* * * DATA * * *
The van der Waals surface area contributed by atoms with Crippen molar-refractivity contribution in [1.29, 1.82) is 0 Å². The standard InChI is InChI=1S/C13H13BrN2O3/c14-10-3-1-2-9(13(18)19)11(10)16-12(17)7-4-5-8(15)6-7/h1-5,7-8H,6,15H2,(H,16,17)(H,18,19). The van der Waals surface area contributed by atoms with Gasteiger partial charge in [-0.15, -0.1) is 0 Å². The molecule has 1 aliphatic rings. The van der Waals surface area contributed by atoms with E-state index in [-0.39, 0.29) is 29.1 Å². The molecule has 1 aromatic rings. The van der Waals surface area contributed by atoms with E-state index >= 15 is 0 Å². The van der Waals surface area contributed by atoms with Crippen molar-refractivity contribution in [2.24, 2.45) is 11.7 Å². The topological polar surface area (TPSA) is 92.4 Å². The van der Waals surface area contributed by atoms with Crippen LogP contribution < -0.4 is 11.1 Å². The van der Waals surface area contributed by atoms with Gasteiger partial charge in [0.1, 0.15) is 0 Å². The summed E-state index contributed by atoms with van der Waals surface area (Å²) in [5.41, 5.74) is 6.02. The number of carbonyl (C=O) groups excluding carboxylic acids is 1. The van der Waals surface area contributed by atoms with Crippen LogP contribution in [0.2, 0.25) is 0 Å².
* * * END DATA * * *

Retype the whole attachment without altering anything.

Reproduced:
The van der Waals surface area contributed by atoms with Crippen molar-refractivity contribution in [1.29, 1.82) is 0 Å². The standard InChI is InChI=1S/C13H13BrN2O3/c14-10-3-1-2-9(13(18)19)11(10)16-12(17)7-4-5-8(15)6-7/h1-5,7-8H,6,15H2,(H,16,17)(H,18,19). The van der Waals surface area contributed by atoms with Gasteiger partial charge in [-0.15, -0.1) is 0 Å². The molecule has 1 aliphatic rings. The van der Waals surface area contributed by atoms with E-state index in [-0.39, 0.29) is 29.1 Å². The molecule has 1 aromatic rings. The van der Waals surface area contributed by atoms with E-state index >= 15 is 0 Å². The van der Waals surface area contributed by atoms with Crippen molar-refractivity contribution in [2.24, 2.45) is 11.7 Å². The topological polar surface area (TPSA) is 92.4 Å². The van der Waals surface area contributed by atoms with Crippen LogP contribution < -0.4 is 11.1 Å². The van der Waals surface area contributed by atoms with Gasteiger partial charge in [0.1, 0.15) is 0 Å². The summed E-state index contributed by atoms with van der Waals surface area (Å²) in [5.41, 5.74) is 6.02. The number of carbonyl (C=O) groups excluding carboxylic acids is 1. The van der Waals surface area contributed by atoms with Crippen LogP contribution in [0.2, 0.25) is 0 Å².